Felix Eugene Townzen, Appellant, v. Walter E. Craven, Warden, Folsom State Prison, Appellee, 444 F.2d 315 (9th Cir. 1971)Annotate this Case
June 2, 1971
Robert S. Draper, Los Angeles, Cal., for appellant.
Evelle J. Younger, Atty. Gen. of Cal., John T. Murphy, Michael Buzzell, Deputy Atty. Gen., San Francisco, Cal., for appellee.
Before HAMLEY, KOELSCH and TRASK, Circuit Judges.
Felix Eugene Townzen, a California state prisoner, appeals from an order, entered without hearing, denying his application for a writ of habeas corpus.
Townzen was sentenced to state prison in California on April 25, 1958, following his conviction on three charges: armed robbery (five years to life), grand theft auto (two to ten years), and escape from county jail (two to ten years). The expiration date of his sentence was later set for February 9, 1968, and, on March 21, 1966, he was released from prison on parole. Townzen violated his parole by leaving California. Thereafter, on March 10, 1967, the California Adult Authority suspended his parole, and reset Townzen's sentence at life imprisonment. At the same time, the Authority ordered Townzen's return to custody.
On April 12, 1967, Townzen was arrested in Houston, Texas, on a misdemeanor charge. On that day Texas authorities notified California authorities by teletype that they had Townzen in custody. Two days later, California authorities notified Texas that Townzen was wanted in California for parole violation. On April 28, 1967, Texas authorities notified California that Townzen was being held on a fugitive warrant which would expire July 12, 1967, and that a Governor's warrant from California would be required to hold Townzen after that date.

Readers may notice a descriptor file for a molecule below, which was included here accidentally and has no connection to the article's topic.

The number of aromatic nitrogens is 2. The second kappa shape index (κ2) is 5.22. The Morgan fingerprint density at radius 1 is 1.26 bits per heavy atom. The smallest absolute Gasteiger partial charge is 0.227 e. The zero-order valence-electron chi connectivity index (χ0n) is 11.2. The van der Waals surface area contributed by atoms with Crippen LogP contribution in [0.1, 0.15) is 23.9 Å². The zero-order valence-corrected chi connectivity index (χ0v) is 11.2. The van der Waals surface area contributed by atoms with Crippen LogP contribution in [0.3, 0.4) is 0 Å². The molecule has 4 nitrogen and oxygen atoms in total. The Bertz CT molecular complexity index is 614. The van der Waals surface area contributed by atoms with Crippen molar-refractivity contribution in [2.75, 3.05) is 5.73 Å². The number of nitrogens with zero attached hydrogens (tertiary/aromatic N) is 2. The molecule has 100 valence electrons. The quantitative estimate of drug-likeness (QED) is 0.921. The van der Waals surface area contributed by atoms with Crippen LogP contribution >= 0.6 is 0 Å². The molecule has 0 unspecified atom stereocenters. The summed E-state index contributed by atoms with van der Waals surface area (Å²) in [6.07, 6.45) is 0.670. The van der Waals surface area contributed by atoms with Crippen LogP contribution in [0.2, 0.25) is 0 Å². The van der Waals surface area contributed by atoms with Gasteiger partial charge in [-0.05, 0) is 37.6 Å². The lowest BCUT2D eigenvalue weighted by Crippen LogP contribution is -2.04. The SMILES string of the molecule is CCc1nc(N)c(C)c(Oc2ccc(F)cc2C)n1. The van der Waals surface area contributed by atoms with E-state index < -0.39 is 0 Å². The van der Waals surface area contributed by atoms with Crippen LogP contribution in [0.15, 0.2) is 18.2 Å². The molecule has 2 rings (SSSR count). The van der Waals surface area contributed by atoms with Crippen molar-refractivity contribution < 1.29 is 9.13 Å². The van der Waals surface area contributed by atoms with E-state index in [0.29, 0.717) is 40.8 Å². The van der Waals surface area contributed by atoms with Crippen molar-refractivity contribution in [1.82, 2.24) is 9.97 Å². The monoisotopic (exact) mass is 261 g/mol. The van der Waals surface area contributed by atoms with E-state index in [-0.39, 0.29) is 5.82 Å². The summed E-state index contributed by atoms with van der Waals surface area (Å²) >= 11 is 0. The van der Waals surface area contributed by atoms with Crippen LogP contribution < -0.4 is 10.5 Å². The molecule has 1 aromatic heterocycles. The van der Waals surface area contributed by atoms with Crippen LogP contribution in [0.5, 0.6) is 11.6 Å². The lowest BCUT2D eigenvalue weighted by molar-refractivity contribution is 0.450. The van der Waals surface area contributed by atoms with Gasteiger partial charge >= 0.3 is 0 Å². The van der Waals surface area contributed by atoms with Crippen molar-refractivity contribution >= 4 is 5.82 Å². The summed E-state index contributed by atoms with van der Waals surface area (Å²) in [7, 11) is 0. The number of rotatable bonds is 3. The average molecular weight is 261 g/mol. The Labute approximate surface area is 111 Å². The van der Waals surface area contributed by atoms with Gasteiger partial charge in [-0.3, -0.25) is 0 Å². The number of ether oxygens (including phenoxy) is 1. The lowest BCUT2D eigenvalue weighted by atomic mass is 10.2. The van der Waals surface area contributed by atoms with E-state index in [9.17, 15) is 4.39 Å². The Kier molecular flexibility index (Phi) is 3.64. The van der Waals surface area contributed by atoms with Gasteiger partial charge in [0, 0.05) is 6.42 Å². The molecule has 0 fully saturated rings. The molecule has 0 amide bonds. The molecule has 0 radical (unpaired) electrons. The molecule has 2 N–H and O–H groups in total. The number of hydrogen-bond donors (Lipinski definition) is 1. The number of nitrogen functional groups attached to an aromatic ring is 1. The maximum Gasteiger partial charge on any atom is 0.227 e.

Although California authorities thereafter had frequent contacts with Texas authorities, no such warrant was ever issued by California. On September 5, 1967, the Texas charge was dismissed and appellant was released. The Texas records show a notation dated September 5, 1967, reading "This subject not wanted 9-5-67 by California Auth" and a notation dated July 26, 1967, that "Jim Wright notified Fug. Dism. & No Longer wanted at this time 7-26-67 (Bob) By California."
On December 15, 1967, California authorites cancelled Townzen's parole. On May 21, 1968 Indianapolis, Indiana, authorities arrested him on a misdemeanor charge. California took custody of him and removed him to California on August 2, 1968, as a parole violator. This was nearly six months after the expiration of the parole term of February 9, 1968.
Prior to commencing this federal habeas proceeding, Townzen sought similar relief in two California superior courts, a California district court of appeal and the Supreme Court of California. In each case relief was denied without hearing.
In this federal proceeding, Townzen contends, as he did in the state proceedings, that California impliedly waived his parole violation by not taking custody of him while he was under arrest in Texas, and therefore lost jurisdiction to extradite him from Indiana or to reincarcerate him. The district court denied relief on the ground that the records before the court showed no such waiver but only a "bureaucratic cross-up" and that the resulting delay in obtaining custody of Townzen was not so arbitrary and capricious as to offend due process. On this appeal Townzen questions this ruling and also contends that he was entitled to an evidentiary hearing.
Whether the state waived jurisdiction over Townzen in the manner asserted is a question of state law. See Chapman v. California, 423 F.2d 682 (9th Cir. 1970). The California courts, by repeatedly rejecting Townzen's waiver argument in habeas proceedings instituted by him, have established that under state law the state did not waive jurisdiction over Townzen. While none of the state proceedings involved an evidentiary hearing, this is not a ground for federal court rejection of the state court determination of a state (as distinguished from a federal) question.
Faced with these state court determinations of the state question of waiver, there was no need of a federal evidentiary hearing or a federal court re-examination of the state waiver question. The state court determinations that there had been no waiver are binding upon the district court and this court.
Finally, any due process question raised by Townzen and not grounded in the waiver of jurisdiction issue, was a question of law properly resolved by the district court on the basis of the undisputed facts before it without the need for an evidentiary hearing.